Sage Advice: A Gamblin' Granny
Handling an emotionally abusive relative
Dear Amy: My 90-year-old grandmother is a truly awful human being. She has alienated her entire family, including her five kids and multiple grandchildren. She’s lost countless friends and ruined relationships with those around her.
My mother refers to her as a sociopath, and my uncles and aunts say they cannot wait for the day that she eventually passes.
While she’s typically invited to family functions, she has not attended in years – and honestly, we don’t miss her.
When my sister (who is gay) got married a few years ago, my grandmother was invited, and chose not to attend. Instead, she sent my sister and her new wife a pamphlet on sexually transmitted diseases enclosed in a sympathy card. At that point, I was fully done with her, as was my sister.
My grandmother has run out of money in recent years. Her children were all contributing to a monthly account for her, but after discovering that she was spending most of this money on home shopping purchases and casino trips, they all stopped. My mother and her siblings said the only items they will pay for now will be her moving into assisted living and her funeral, but nothing else.
About a week ago, my sister and I both received a letter in the mail from my grandmother pleading for money, and explaining how dire her financial situation was. She sent this letter to all of her grandchildren, all of which feel the same way about her.
I really want to respond and tell her what I think of her. The other part of me wants to show compassion toward someone near the end of their life. I certainly will not be giving her any money, but I feel that I should respond regardless. I just don’t know how.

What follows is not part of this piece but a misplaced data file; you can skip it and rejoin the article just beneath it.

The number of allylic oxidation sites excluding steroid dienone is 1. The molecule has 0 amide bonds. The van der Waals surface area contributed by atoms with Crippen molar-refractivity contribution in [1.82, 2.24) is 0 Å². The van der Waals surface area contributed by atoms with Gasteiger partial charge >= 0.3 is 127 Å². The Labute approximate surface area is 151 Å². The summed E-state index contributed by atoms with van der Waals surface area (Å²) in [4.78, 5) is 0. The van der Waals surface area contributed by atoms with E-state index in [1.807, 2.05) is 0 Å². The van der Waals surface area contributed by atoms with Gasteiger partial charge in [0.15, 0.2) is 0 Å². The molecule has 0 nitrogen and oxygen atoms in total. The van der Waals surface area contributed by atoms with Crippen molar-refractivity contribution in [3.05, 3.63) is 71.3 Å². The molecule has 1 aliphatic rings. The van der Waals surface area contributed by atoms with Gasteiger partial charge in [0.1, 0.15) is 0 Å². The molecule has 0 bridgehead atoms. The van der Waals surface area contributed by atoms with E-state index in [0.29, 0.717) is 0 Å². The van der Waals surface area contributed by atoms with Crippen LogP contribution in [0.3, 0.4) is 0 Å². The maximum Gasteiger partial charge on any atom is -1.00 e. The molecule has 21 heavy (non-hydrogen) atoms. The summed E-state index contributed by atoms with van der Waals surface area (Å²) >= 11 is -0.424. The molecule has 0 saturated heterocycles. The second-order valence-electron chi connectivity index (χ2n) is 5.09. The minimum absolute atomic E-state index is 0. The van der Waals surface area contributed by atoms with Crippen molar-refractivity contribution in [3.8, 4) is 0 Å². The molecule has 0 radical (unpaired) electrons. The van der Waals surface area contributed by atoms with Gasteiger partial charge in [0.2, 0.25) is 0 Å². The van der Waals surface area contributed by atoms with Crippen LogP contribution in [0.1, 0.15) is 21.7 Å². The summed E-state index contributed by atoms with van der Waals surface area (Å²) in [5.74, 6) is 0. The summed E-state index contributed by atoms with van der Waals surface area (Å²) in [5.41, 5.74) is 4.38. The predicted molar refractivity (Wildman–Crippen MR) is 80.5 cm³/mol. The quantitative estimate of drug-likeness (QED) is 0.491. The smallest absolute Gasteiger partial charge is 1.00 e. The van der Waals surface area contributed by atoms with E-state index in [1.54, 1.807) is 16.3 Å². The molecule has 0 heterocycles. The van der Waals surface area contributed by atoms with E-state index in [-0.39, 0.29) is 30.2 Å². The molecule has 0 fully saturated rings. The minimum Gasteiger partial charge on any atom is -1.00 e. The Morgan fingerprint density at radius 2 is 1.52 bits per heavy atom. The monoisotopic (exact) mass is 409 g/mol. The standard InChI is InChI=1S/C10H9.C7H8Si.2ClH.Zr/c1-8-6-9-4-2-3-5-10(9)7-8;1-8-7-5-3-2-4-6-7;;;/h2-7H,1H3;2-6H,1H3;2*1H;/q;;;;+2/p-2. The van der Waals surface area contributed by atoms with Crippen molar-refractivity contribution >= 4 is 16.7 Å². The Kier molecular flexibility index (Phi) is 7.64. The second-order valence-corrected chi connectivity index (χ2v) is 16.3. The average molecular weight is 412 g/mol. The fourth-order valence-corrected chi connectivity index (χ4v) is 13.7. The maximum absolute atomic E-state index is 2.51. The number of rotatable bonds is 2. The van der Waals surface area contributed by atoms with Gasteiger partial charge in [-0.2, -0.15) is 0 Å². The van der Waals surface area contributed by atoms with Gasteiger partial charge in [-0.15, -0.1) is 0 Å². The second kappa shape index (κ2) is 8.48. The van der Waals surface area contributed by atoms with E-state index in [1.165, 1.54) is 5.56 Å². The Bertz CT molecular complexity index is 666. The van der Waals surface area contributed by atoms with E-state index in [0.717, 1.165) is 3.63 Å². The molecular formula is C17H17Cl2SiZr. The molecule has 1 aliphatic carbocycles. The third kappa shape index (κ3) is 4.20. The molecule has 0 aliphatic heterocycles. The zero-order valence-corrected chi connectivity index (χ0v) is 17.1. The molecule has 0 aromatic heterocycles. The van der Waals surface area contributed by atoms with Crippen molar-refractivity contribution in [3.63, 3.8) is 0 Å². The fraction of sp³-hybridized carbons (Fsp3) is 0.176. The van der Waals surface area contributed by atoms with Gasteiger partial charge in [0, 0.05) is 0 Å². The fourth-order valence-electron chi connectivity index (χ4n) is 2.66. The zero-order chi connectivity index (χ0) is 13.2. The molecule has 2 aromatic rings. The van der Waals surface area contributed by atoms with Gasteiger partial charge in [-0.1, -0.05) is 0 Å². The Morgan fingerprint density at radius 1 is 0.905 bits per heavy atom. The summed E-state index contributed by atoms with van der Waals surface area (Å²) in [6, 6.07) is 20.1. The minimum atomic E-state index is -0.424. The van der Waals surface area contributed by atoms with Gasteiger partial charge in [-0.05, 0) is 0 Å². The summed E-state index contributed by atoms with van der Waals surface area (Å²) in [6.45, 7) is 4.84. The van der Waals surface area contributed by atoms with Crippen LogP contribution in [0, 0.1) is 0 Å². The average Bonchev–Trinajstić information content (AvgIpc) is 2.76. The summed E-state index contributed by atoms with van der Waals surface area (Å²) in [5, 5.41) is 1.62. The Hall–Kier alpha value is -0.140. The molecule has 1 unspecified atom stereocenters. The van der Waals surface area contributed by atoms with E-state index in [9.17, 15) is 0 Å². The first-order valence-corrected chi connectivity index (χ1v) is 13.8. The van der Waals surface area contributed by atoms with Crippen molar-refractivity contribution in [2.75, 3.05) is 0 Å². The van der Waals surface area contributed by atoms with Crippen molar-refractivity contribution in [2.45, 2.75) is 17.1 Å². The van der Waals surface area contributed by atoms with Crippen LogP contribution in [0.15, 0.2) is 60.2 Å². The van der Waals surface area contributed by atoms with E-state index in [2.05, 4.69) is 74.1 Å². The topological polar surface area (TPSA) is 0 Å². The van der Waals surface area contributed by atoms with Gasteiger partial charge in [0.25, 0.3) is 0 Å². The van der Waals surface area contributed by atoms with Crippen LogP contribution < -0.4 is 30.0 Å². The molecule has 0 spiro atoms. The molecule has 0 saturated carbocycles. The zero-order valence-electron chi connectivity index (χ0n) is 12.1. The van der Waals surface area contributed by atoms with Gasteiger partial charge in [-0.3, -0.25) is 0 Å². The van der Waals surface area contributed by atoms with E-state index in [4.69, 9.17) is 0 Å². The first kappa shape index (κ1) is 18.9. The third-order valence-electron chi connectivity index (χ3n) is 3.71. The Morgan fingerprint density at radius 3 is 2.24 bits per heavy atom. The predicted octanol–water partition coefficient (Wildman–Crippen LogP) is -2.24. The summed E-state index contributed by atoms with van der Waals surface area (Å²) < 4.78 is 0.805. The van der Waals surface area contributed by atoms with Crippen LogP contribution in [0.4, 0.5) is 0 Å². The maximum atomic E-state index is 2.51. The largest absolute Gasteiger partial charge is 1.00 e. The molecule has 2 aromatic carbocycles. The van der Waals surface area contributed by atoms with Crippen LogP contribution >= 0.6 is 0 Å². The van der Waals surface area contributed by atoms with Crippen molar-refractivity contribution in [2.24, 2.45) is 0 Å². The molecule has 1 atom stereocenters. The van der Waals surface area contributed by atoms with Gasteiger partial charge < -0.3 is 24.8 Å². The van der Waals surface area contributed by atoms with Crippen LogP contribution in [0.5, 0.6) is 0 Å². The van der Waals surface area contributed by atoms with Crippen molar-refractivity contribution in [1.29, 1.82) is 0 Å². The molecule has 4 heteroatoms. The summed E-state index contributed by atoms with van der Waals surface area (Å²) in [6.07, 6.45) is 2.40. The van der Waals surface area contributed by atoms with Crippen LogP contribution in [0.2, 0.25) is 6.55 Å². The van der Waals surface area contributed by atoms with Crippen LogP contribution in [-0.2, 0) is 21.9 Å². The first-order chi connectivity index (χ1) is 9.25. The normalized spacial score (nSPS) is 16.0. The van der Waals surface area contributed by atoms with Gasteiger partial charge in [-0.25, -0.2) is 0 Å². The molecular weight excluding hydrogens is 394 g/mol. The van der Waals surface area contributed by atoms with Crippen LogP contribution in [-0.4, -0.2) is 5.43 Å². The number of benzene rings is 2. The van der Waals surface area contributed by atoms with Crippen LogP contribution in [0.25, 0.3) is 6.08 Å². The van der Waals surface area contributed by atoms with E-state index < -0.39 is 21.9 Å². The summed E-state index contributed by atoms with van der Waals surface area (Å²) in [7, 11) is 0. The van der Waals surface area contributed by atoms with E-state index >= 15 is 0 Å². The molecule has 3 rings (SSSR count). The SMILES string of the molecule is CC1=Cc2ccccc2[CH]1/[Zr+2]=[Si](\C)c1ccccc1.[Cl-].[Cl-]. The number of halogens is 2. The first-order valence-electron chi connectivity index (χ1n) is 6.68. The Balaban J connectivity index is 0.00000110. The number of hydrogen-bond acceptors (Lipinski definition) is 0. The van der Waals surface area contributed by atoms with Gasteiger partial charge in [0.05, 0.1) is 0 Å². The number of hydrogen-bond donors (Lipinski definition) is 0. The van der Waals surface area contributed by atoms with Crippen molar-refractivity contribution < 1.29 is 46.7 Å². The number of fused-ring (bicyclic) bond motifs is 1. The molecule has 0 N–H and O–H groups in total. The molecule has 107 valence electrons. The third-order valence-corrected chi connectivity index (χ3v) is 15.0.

What do you think?
– Unsure Grandchild
Dear Unsure: Before you respond, ask yourself: “What good would it do?” If it would somehow benefit her, you, and others to lay out with complete honesty how reprehensible her behavior has been over the years, then do that.
Otherwise, you could try a simple, more compassionate, but also truthful response: “Dear Gran, I received your letter. I’m genuinely sorry you are in this position. Unfortunately, I cannot be part of your solution. I hope you find peace during this part of your life. Every person deserves that, and I want that for you, too.”
In the tradition of the great personal advice columnists, Chicago Tribune’s Amy Dickinson is a plainspoken straight shooter who relates to readers of all ages. She answers personal questions by addressing issues from both her head and her heart. A solid reporter, Dickinson researches her topics to provide readers with informed opinions and answers. Ask Amy, P.O. Box 194, Freeville, NY 13068
© 2019 by Amy Dickinson